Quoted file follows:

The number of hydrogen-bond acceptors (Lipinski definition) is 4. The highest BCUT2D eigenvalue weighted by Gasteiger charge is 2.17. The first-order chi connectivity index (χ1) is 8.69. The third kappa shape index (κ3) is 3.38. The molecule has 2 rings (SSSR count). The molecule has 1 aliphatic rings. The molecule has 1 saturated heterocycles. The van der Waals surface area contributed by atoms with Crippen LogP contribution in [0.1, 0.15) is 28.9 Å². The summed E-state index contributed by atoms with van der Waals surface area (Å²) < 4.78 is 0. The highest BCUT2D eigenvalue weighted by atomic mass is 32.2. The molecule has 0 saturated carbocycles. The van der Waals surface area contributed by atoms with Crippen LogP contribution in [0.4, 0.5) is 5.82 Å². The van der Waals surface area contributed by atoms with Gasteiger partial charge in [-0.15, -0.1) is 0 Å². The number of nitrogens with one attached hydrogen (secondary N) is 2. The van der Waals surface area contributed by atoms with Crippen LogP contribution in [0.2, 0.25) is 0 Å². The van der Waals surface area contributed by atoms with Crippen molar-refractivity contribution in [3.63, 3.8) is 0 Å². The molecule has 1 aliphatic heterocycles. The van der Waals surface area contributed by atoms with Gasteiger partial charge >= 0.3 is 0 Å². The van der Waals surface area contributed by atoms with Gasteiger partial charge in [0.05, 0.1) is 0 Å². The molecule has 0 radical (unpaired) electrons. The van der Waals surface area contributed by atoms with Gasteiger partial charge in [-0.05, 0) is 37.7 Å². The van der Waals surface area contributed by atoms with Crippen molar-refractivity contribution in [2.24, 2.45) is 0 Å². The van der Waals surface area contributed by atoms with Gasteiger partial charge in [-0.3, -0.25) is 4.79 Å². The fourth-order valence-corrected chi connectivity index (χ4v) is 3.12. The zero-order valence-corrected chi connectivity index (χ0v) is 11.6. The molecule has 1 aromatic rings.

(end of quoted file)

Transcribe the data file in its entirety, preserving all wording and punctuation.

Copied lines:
The number of hydrogen-bond acceptors (Lipinski definition) is 4. The highest BCUT2D eigenvalue weighted by Gasteiger charge is 2.17. The first-order chi connectivity index (χ1) is 8.69. The third kappa shape index (κ3) is 3.38. The molecule has 2 rings (SSSR count). The molecule has 1 aliphatic rings. The molecule has 1 saturated heterocycles. The van der Waals surface area contributed by atoms with Crippen LogP contribution in [0.1, 0.15) is 28.9 Å². The summed E-state index contributed by atoms with van der Waals surface area (Å²) < 4.78 is 0. The highest BCUT2D eigenvalue weighted by atomic mass is 32.2. The molecule has 0 saturated carbocycles. The van der Waals surface area contributed by atoms with Crippen LogP contribution in [0.4, 0.5) is 5.82 Å². The van der Waals surface area contributed by atoms with Gasteiger partial charge in [-0.15, -0.1) is 0 Å². The number of nitrogens with one attached hydrogen (secondary N) is 2. The van der Waals surface area contributed by atoms with Crippen LogP contribution in [0.2, 0.25) is 0 Å². The van der Waals surface area contributed by atoms with Crippen molar-refractivity contribution in [3.63, 3.8) is 0 Å². The molecule has 1 aliphatic heterocycles. The van der Waals surface area contributed by atoms with Gasteiger partial charge >= 0.3 is 0 Å². The van der Waals surface area contributed by atoms with Gasteiger partial charge in [0.05, 0.1) is 0 Å². The molecule has 0 radical (unpaired) electrons. The van der Waals surface area contributed by atoms with Gasteiger partial charge in [-0.05, 0) is 37.7 Å². The van der Waals surface area contributed by atoms with Crippen molar-refractivity contribution in [2.24, 2.45) is 0 Å². The van der Waals surface area contributed by atoms with Gasteiger partial charge in [-0.3, -0.25) is 4.79 Å². The fourth-order valence-corrected chi connectivity index (χ4v) is 3.12. The zero-order valence-corrected chi connectivity index (χ0v) is 11.6. The molecule has 1 aromatic rings.